Growing up, Jake Shimabukuro played traditional Hawaiian tunes with his mother. His repertoire has grown since then.
Growing up, Jake Shimabukuro played traditional Hawaiian tunes with his mother. His repertoire has grown since then. Jayson Tanega
Selections from the CD 'Gently Weeps,' performed at NPR:
Shimabukuro plays snippets to demonstrate different musical styles:
In Hawaiian, ukulele roughly translates to "jumping flea." It got its name because the instrument is so tiny, the fingertips on your left hand "look like little jumping fleas on a fretboard as you're playing it," Shimabukuro says.
Think the ukulele is just a cheap, plastic toy to be played under a palm tree? One listen to Jake Shimabukuro and you'll change your mind. The Hawaiian-born ukulele virtuoso strums and plucks a variety of sounds out of the tiny instrument, from "Ave Maria" to "While My Guitar Gently Weeps."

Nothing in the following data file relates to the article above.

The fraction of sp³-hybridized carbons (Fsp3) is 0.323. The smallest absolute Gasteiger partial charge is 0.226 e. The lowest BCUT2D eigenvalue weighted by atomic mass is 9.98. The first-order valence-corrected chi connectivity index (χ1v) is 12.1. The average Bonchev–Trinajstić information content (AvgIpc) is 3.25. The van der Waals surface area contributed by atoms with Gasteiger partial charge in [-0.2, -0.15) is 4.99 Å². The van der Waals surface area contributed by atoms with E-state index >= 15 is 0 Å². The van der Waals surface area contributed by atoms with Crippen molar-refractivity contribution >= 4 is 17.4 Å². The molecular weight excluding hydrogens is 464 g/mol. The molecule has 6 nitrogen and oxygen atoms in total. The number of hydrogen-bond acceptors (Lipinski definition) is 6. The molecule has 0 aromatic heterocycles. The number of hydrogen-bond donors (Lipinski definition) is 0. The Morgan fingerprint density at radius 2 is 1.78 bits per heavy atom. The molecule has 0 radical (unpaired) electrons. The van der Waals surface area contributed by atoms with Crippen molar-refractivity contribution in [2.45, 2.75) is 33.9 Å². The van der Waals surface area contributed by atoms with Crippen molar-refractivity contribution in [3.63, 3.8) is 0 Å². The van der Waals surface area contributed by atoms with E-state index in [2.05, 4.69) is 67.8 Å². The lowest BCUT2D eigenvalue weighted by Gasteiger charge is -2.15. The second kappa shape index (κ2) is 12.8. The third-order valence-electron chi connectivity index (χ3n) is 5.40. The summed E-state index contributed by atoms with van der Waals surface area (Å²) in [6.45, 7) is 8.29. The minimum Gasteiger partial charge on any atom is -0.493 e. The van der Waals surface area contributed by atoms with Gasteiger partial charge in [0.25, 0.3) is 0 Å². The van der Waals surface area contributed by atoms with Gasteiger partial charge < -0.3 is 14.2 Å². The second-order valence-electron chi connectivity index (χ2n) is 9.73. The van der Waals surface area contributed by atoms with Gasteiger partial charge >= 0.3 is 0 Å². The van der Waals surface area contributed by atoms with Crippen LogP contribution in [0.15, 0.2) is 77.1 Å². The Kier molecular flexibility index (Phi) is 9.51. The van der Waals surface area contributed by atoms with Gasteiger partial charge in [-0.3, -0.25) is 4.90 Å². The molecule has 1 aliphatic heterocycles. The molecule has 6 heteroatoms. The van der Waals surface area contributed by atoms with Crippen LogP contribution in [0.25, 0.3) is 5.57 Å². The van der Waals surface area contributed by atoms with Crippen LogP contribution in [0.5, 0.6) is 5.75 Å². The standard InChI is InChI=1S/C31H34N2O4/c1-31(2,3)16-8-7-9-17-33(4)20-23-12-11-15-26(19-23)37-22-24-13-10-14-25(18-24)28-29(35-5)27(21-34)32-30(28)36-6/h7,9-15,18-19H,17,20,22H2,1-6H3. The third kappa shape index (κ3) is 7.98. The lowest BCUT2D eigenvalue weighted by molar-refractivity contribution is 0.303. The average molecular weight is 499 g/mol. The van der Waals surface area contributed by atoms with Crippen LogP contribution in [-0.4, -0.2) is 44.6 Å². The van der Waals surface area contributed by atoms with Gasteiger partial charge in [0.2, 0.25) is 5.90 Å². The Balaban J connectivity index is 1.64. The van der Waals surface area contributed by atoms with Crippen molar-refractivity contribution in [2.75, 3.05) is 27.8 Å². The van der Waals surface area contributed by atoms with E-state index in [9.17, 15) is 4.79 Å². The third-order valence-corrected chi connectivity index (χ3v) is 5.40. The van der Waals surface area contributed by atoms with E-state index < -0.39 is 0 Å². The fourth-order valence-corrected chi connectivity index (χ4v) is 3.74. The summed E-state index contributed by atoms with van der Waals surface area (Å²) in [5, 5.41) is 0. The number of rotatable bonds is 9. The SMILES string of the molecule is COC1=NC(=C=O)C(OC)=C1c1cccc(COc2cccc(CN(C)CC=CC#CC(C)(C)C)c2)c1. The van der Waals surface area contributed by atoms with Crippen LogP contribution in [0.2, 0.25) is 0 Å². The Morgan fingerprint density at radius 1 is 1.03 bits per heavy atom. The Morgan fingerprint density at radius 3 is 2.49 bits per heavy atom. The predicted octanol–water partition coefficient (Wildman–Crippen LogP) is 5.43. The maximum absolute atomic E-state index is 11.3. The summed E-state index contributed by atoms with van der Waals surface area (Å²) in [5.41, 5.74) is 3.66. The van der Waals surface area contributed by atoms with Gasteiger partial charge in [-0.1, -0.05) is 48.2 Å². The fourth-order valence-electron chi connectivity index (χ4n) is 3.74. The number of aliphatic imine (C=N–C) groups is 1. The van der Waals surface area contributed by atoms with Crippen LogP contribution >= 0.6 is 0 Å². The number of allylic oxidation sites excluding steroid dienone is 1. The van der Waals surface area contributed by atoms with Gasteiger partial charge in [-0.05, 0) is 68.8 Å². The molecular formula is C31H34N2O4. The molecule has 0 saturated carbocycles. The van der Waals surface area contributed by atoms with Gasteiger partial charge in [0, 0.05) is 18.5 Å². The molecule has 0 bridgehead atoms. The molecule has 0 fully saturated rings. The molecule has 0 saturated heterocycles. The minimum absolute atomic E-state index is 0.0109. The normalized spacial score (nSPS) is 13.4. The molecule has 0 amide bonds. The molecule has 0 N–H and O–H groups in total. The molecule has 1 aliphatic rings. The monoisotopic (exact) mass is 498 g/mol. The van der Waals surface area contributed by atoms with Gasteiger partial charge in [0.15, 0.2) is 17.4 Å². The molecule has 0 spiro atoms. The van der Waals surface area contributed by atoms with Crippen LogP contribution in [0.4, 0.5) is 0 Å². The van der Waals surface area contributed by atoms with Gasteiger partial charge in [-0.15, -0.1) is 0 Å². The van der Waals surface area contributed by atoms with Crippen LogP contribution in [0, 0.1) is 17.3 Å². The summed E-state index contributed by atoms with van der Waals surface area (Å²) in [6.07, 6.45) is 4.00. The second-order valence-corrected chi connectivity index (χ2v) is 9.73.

Shimabukuro grew up playing traditional Hawaiian music on the ukulele, and has stuck with the instrument for 25 of his 29 years.
"I feel people get bored of playing the ukulele because they hear other things and they want to be able to play other things," he says. "But... I've always felt there was so much more to explore, and I really love it."
"There's a lot of different sounds that you can really get from the instrument," he says.
On an appearance last year on Late Night with Conan O'Brien, for example, Shimabukuro played an amplified rock solo that sounded very much like an electric guitar.
Shimabukuro named his latest CD Gently Weeps because of his affection for George Harrison. The late musician, whose primary instrument was guitar, also played ukulele and would take one along wherever he went.
"I really believe he got a lot of his ideas from the ukulele because they work so well with the instrument — songs like Something," Shimabukuro says.